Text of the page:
Installing apps under OS X Leopard is in many cases a simple task of dragging an application in to the applications folder, and there is a school of thought that uninstalling apps is equally as simple. In a few cases that is true, but it’s an approach that can leave your hard disk littered with unwanted folders and .plist entries, and worse can cause OS X to waste time logging problems.
A while back I installed a backup program called QRecall. At the time I thought it might be usefull because it silently takes differential backups and stores them ‘in the cloud’ (outside the Mac to you & me). Nothing against QRecall but I eventually decided that it wasn’t for me and I decided to uninstall it. I dragged the application to the trash folder and thought that was that. Wrong…
A while later I happened to be looking at the console for another application and I saw masses of error messages appearing at regular intervals for QRecall. The messages seemed to relate to various startup agents so I fired up my trusty Lingon utility and went and had a look. Sure enough there were three QRecall processes that were set to start automatically when my Mac started. (Note – these items didn’t appear under the Login Items section in my user preferences). So I used Lingon to disable the three agents and thought no more of it… until I next happened to look at the console!
30/12/2008 06:44:37 [0x0-0xf00f].com.apple.finder QRecall CM PlugIn cannot connect with monitor
…and this was happening every 30 seconds or so. Time to take stock and to clear this up once and for all. Turning to Google I searched for ‘QRecall uninstall’ and found a link to the QRecall Support Forum where I found a post from someone equally as hasty as me who had simply trashed the application. I followed the steps shown below to finally remove all traces of the application:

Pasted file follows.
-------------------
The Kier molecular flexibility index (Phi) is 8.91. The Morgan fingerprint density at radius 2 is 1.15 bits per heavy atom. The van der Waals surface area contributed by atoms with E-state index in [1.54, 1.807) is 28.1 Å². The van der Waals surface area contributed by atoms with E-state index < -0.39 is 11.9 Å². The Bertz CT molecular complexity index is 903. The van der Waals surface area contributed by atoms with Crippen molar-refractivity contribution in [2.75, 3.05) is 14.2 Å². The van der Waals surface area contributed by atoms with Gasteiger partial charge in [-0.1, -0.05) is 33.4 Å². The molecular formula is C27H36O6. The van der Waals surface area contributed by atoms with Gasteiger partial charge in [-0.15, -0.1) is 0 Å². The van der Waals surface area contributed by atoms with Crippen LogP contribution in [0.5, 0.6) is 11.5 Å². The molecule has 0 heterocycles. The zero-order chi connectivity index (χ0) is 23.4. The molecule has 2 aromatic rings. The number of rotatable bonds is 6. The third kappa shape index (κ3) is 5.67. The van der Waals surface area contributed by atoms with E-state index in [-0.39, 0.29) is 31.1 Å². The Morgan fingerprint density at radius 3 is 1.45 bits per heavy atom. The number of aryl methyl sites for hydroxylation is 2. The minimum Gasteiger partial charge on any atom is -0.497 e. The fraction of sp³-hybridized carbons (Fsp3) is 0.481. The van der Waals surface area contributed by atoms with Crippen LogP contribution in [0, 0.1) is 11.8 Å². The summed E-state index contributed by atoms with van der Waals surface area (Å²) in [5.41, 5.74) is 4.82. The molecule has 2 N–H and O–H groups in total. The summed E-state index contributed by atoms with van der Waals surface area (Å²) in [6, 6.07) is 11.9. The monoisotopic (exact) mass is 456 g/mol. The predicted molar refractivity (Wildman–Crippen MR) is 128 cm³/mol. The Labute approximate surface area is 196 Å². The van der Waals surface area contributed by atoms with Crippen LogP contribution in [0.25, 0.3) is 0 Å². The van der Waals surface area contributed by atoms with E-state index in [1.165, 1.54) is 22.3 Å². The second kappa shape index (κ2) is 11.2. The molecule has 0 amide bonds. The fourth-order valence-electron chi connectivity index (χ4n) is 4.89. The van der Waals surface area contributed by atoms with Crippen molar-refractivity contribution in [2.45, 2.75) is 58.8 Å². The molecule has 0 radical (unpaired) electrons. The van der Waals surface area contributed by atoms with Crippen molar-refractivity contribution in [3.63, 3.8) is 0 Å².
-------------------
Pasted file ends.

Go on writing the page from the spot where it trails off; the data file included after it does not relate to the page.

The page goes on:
– Stop all running actions and Quit the QRecall application.
– Delete the QRecallMonitor Login Item from your account preferences (Mac OS X 10.4 only)
– Delete any files beginning with com.qrecall from the /Library/LaunchDaemons, /Library/LaunchAgents, and/or ~/Library/LaunchAgents folders.
– Restart your computer.
– Delete the /Library/Application Support/QRecall and/or the ~/Library/Application Support/QRecall folders.
– Delete all files in ~/Library/Preferences that have names beginning with com.qrecall.
– Delete the ~/Library/Preferences/QRecall folder.
– Delete the ~/Library/Contextual Menu Items/QRecall CM plugin item.
– Delete the QRecall application.
It is important to note that there is a ‘proper’ way to uninstall QRecall that should avoid these problems, and that is to hold down the Option and Shift keys and select QRecall > Quit and Uninstall, and to be fair this is all documented in the QRecall help… which I had stupidly never bothered to read!
So, the lesson I learned is that when it comes to uninstalling apps under OS X you should do the following:
- Check the applications ‘Help’ facility to see if there are instructions for uninstalling it, and follow them! Applications that don’t simply use drag & drop to install are more likely to fall into this category – applications that install from a ‘pkg’ file for example.
- If the application comes bundled with an uninstaller – use it.
- If in doubt, do a quick Google search for ‘(name of your application) uninstall’.
- If none of the above seems to apply, then use one of the generic uninstallers like the excellent AppZapper or one of the paid/free alternatives.
- Only as a last resort should you simply drag an application to the trash can, and remember that doing so is likely to leave at least some traces of the application behind.
While we’re on the subject of AppZapper – did you know that not only does it let you uninstall an application by dragging the application’s icon on to it’s window, it also lets you uninstall screensavers, preference panes, widgets and some plugins simply by selecting them from a drop-down list? Neat.